Instapundit tweeted a link to this Der Spiegel piece on the success of the anti-immigration Alternative for Germany (AfD) Party against Angela Merkel’s Christian Democratic Union. It’s a lengthy and illuminating piece.
The immigration crisis is just the final straw for conservative German voters who have watched the Christian Democratic Union drift leftward. “He then lists all of the things that the CDU has done wrong in recent years: abandoning nuclear power, introducing a minimum wage, same-sex marriage…It is a rebellion targeting a CDU leader who has continually led her party to the left.”
But it’s more than that.
At its core, the rise of the AfD is the story of strife and of growing alienation between the chancellor and a portion of the German electorate. The triumph of the AfD is nothing less than a revolt against Angela Merkel.
It is a rebellion targeting a CDU leader who has continually led her party to the left, stripping many conservatives of a political home. It also targets a chancellor whose open borders policy in the refugee crisis may be attractive to left-leaning Germans, but is one which strikes more conservative voters as high-handed. Hotelier Schäfer, for his part, thinks it is naive to believe that so many Muslim refugees can be integrated into German society. “We are endangering our freedom when we take in too many people who don’t want this freedom,” he says.
Above all, however, the revolt is aimed at the chancellor as a symbol of the country’s elite — an elite which has supposedly lost sight of the people and their concerns. For many in Germany, Merkel has become the personification of a “ruling class” — a class that not only includes the CDU, the center-left Social Democrats and the Greens, but also business leaders, union leaders and the media.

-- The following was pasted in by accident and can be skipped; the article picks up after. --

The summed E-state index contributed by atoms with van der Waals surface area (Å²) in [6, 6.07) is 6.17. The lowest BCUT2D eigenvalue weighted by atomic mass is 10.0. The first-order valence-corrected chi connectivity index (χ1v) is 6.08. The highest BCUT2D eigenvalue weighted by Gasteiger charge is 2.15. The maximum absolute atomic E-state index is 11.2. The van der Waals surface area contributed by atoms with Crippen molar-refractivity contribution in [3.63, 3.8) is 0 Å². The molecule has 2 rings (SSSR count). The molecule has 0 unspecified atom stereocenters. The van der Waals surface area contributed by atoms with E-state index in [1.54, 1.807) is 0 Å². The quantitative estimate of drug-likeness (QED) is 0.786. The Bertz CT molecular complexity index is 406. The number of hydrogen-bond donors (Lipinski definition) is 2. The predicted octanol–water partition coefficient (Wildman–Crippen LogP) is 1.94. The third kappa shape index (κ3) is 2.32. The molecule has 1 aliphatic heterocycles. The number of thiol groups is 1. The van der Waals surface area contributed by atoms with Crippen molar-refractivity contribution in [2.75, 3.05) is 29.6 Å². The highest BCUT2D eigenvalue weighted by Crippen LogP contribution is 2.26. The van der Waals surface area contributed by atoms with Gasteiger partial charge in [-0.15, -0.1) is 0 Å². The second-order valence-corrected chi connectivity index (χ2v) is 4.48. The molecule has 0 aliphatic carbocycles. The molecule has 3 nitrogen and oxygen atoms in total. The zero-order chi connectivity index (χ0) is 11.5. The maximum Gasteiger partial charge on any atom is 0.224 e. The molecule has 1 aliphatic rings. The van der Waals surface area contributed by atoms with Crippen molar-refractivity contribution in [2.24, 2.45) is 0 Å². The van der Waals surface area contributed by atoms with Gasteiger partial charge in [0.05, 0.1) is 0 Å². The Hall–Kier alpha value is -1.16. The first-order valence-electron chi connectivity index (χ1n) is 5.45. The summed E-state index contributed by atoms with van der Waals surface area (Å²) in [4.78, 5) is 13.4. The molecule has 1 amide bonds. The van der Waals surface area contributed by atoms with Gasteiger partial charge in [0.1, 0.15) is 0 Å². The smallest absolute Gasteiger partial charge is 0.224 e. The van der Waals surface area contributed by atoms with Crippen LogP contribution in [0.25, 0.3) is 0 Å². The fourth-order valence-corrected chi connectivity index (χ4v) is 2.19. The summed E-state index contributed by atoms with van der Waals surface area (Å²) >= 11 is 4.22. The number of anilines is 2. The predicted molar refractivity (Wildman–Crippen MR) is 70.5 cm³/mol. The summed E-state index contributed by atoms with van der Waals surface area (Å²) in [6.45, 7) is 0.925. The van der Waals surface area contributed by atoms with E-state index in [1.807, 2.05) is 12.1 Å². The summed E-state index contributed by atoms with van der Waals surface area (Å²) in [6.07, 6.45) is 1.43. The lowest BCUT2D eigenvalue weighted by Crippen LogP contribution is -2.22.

When Merkel took over the CDU, she took a dispassionate view of the doctrines and rites that defined her party. She cleaned out the CDU’s political platform the way others dispose of worn socks from their sock drawer.
Old CDU traditions were of secondary concern for the new party chairwoman; she was more focused on expanding her party’s electorate. Instead of seeing politics as the great battle over the shape of society and grand ideas, she reduced it to strategy and the consolidation of power. She moved her party so far to the middle that it soon became difficult to distinguish it from the Social Democrats. She didn’t wrestle with the SPD over political positions, she simply copied theirs — and took over popular elements of the Green Party platform as well. Under her leadership, the CDU became a kind of Germany Party that leaned neither right nor left. Rather, it was “alternativlos,” as Merkel liked to say — there was no alternative.
A vital part of any healthy democracy is having alternatives and parties that are distinguishable from each other. At the moment, it’s no longer possible to tell what it is that separates the CDU from the SPD or the Greens. The party is whatever Merkel says it is. There are close to no correctives left in Germany and there is no longer a balance of power. The more Merkel tries to peddle her policies as being without alternative, the greater the anger within the populace will grow.
The entire political situation in Europe arises from elites doing all they can to insulate their institutions and power from the crass rabble know as “voters.” But voters across Europe and America are sick and tired of the Permanent Incumbent Party doing what’s best for elite interests and ignoring the will of the voters.
And the longer elites refuse to change course, the more terrible the reckoning will be when it comes…